Mírzá Ahmad-i-Azghandí, yet another learned man, who had compiled traditions and prophecies concerning the expected Revelation, became a believer as well. [GPB12–13]
||Shiraz; Isfahan; Khurasan; Yazd; Kirman; Nayriz; Iran; Karbala; Iraq
||Bab, Life of; Vakil Mosque; Mosques; Mulla Husayn; Bab, Family of; Muhammad Shah; Shahs; Vahid (Siyyid Yahyay-i-Darabi); Hujjat; Qayyumul-Asma (book); Mirza Ahmad-i-Azghandi; Tahirih; Mirza Ahmad-i-Azghandi; Abdul-Karim
|1846. 23 Sep
||Up to this point the Báb had not been critical of the civil government but considering that His denunciations of the intellectually dishonest and plundering clergy were so unrelenting, could they expect to escape His scrutiny? The governor, Husayn Khán, was thus threatened by the Báb's rising popularity and ordered His arrest. The chief constable, `Abdu'l-Hamíd Khán, took the Báb into custody and escorted Him to the governor's home but found it abandoned. He took the Báb to his own home where he learned that a cholera epidemic had swept the city and that his sons have been stricken. At the chief constable's insistence the Báb cureed the boys by requesting they drink some of the water with which He had washed His own face. `Abdu'l-Hamíd resigned his post and begged the governor to release the Báb who agreed on condition the Báb leave Shíráz. The incident proved to be Husayn Khán's undoing: the Sháh dismissed him from office shortly after. [B104–5; BBRSM55; DB194–7; DB194note1; GPB13; TN9]
This cholera outbreak was evidently a sign of the coming Manifestation. The outbreak raged for four years. [DB196note2)
See BBR170–1 and DB197 for the fate of Husayn Khán who was immediately dismissed by the Sháh.
DB196–7 says `Abdu'l-Hamíd Khán had only one ill son.
DB195Note1 gives this date as 1845. If this were the case how could the Báb have celebrated "The second Naw-Rúz after the declaration..." [DB190] MBBA165n237 says that it took place on the 10th of September 1846 and that He was in His own house at the time.
||Husayn Khan; Governors; Bab, Life of; Abdul-Hamid Khan; Epidemics; Muhammad Shah; Shahs; cholera
|1848 c. Jul
||Quddús was arrested and taken to Sárí where he was placed under house arrest in the home of Mírzá Muhammad-Taqí, a leading cleric. [Bab171; BKG50; DB300]
Táhirih was arrested and was later taken to Tihrán where she was held in the home of Mahmúd Khán, the Kalántar of Tihrán, until her martyrdom in August 1852.
Mullá Husayn left the army camp near Mashhad where he had been a guest of a brother of the Sháh. He planned to make a pilgrimage to Karbalá. While making preparations for the journey he received a Tablet from the Báb instructing him to go to Mázindarán to help Quddús, carrying a Black Standard before him. He was also instructed to wear the Báb's own green turban and to take the new name Siyyid `Alí. [Bab171; BKG50; DB324; MH174]
|Sari; Tihran; Mashhad; Mazandaran; Iran; Karbala; Iraq
||Quddus; Mirza Muhammad-Taqi; Tahirih; Mahmud Khan; Kalantar; Mulla Husayn; Shahs; Black Standard; Green turban; Turbans; Names and titles; Letters of the Living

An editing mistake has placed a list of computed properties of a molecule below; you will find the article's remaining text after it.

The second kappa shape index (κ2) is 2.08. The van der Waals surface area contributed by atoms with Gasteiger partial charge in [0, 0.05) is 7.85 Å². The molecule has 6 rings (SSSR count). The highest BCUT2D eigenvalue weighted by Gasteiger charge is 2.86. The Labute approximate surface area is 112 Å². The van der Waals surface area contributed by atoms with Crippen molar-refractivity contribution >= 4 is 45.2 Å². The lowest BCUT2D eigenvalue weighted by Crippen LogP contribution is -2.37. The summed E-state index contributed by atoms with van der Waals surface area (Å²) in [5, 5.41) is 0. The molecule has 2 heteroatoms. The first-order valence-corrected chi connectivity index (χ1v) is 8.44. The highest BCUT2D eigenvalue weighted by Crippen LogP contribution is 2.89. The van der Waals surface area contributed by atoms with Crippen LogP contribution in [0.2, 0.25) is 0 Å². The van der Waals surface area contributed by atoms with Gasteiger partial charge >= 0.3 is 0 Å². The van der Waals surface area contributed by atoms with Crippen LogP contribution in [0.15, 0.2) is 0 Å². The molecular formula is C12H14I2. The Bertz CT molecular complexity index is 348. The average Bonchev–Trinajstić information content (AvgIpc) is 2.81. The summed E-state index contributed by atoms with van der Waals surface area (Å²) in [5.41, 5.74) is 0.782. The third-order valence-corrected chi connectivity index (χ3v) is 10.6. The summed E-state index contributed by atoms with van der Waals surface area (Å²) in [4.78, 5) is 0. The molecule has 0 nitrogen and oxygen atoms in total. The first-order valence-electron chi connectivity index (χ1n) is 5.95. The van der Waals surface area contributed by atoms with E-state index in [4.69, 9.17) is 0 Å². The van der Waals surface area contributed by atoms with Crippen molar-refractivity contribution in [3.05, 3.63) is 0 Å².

|1848. 12 Sep
||The accession of Násiri'd-Dín Sháh at Tabríz. [BBR482]
He was 17 years old. [BBR158; GPB37]
He ruled from 1848 to 1 May 1896 when he was assassinated on the eve of his jubilee. [BBD168; BBR482]
The first four years of his reign were marked by the `fiercest and bloodiest of the persecutions of the religion of the Báb and Bahá'u'lláh'. During the whole of his reign there were `sporadic persecutions and, in at least some cases, he himself was directly responsible for the death of the martyrs'. [BBR157]
For the first time in the Faith's history the civil and ecclesiastical powers banded together in a systematic campaign against it, one that was to `culminate in the horrors experienced by Bahá'u'lláh in the Síyáh-Chál' and `His subsequent banishment to Iraq'. [GPB37]
See BBRSM25 for an explanation of why the Bábí religion was a challenge to the secular regime.
See SB86 for a reason for Násiri'd-Dín Sháh's cruelty towards the Bábís and Bahá'ís.
See RB3:201 for an explanation of his lengthy reign.
He chose as his prime minister Mírzá Taqí Khán-i-Faráhání, known as a great reformer and a founder of modern Iran. [BBD221; BBR160]
It was not until the spring of 1849 that the new regime was in firm control.
His reform antagonized many and a coalition was formed against him. One of the most active proponents was the queen mother. She convinced the Shah that the prime minister wanted his throne. In October of 1851 the Shah dismissed him and exiled him to Kashan where he was murdered on the Shah's orders.
||Tabriz; Iran; Iraq
||Nasirid-Din Shah; Qajar dynasty; Shahs; Shahs, Throne changes; History (general); Iran, General history; Mirza Taqi Khan-i-Farahani; Siyah Chal (Black Pit); Firsts, Other
|1848. 19 Oct
||Entry of Násiri'd-Dín Sháh into Tihrán. [BBR482]
MH240 says it took him 45 days to travel to Tihrán to occupy his father's throne.
Hájí Mírzá Áaqsí Khán-i-Faráhání took up post as his prime minister. [BBR482]
By the end of 1848 the governmental opposition to the Báb continued and intensified. Encouraged by the ulama (religious leaders), the public increasingly turned against the Báb and His followers and the Bábis "were held responsible for the country's general state of turmoil." [RR395]
||Nasirid-Din Shah; Qajar dynasty; Shahs; Shahs, Throne changes; History (general); Iran, General history; Mirza Taqi Khan-i-Farahani; Prime ministers of Iran; Prime Ministers
|1852. 15 Aug
||Attempt on the life of the Sháh in Afcha, near Tehran. [BBR128; BBRSM:30; BKG74–5; DB599; ESW20; GPB62; TN2930]
See BKG74–5 for circumstances of the event.